Wednesday Jukebox: King-Sized Covers
Last week Snarky’s Jukebox post on covers was so popular, we decided to have a couple spin-offs that focused only on covers of one artist, particularly ones where 1) the original music is considered legendary or classic by many, but 2) the cover reinvents the song into something as good or better than the original. This will obviously tread on some hallowed ground for some, hearing people lauding a cover over the original, but hey, get over it. Think of it a different manner: previously alienated audience members are having their hearts softened to the music you love so much, they just needed an intermediary musician to help them hear it.
Today we consider the reinvented canon of the famous and infamous American icon, Elvis Presley. Both of my parents are fans of his, my father especially, so I’ve been around his music all my life, but never really connecting to it directly. When Chuck D first said Elvis didn’t mean isht to him, I at least got the generational aspect of what he was saying. To me, Elvis was just always there, in the background, in every discussion of music and rock and roll and pop culture, whether you loved or criticized him. It wasn’t until I heard these covers of certain songs that I was able to enjoy the music itself for the first time.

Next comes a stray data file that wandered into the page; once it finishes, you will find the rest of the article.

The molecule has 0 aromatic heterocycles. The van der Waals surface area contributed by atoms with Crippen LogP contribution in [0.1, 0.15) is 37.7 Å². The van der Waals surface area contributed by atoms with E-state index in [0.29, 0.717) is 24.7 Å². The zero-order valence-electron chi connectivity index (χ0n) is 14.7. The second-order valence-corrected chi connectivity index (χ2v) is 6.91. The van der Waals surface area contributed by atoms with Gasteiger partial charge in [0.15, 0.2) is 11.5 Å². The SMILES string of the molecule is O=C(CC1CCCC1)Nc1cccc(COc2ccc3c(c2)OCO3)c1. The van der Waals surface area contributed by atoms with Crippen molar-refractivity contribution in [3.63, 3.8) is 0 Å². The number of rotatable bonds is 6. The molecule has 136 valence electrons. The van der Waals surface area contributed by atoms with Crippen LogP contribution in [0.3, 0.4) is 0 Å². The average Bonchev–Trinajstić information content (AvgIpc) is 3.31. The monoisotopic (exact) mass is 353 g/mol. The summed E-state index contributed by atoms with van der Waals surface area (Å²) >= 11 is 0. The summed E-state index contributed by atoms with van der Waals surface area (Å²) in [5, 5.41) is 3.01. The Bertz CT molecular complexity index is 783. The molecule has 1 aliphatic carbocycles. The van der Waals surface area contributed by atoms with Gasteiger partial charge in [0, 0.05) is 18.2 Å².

Note: Elvis himself was a covers artist, more so than a songwriter. Many of these tunes probably weren’t written by Presley either, but generally they all fall into the category of “songs made famous by Elvis.”
Willie Nelson – Always On My Mind
Well first off, Elvis’s version was a cover of Brenda Lee’s version that he made more famous, but to be real, I love Willie’s best of them all.
Trisha Yearwood – Devil in Disguise
The original had a nice bass line and guitar trill, but for some reason he seemed whiney talking about some devilish. Then I heard Trisha Yearwood sing it and I decided I liked the song better when she did it. Here’s a sweet live version from the early 90s where she rolls up on stage in a fake Cadillac!
Sananda Maitreya – Heartbreak Hotel
Maitreya – the artist formerly known as Terence Trent D’Arby – had a late 80s hit with a cover of Heartbreak Hotel that I like because of how raw and breaking his voice is. Elvis walk a line of mimicry and earnestness, and his version of Heartbreak Hotel by the end of his career felt like a bombastic parody of 12-bar blues. This one helped me understand better the original intent of the song.
Norah Jones – Are You Lonesome Tonight?
I didn’t exactly know what to do with Norah Jones when she first came out, but this cover, along with her version of Roxy Music’s More Than This, brought me over to her team.
What are your favorite Elvis songs done-up by other musicians?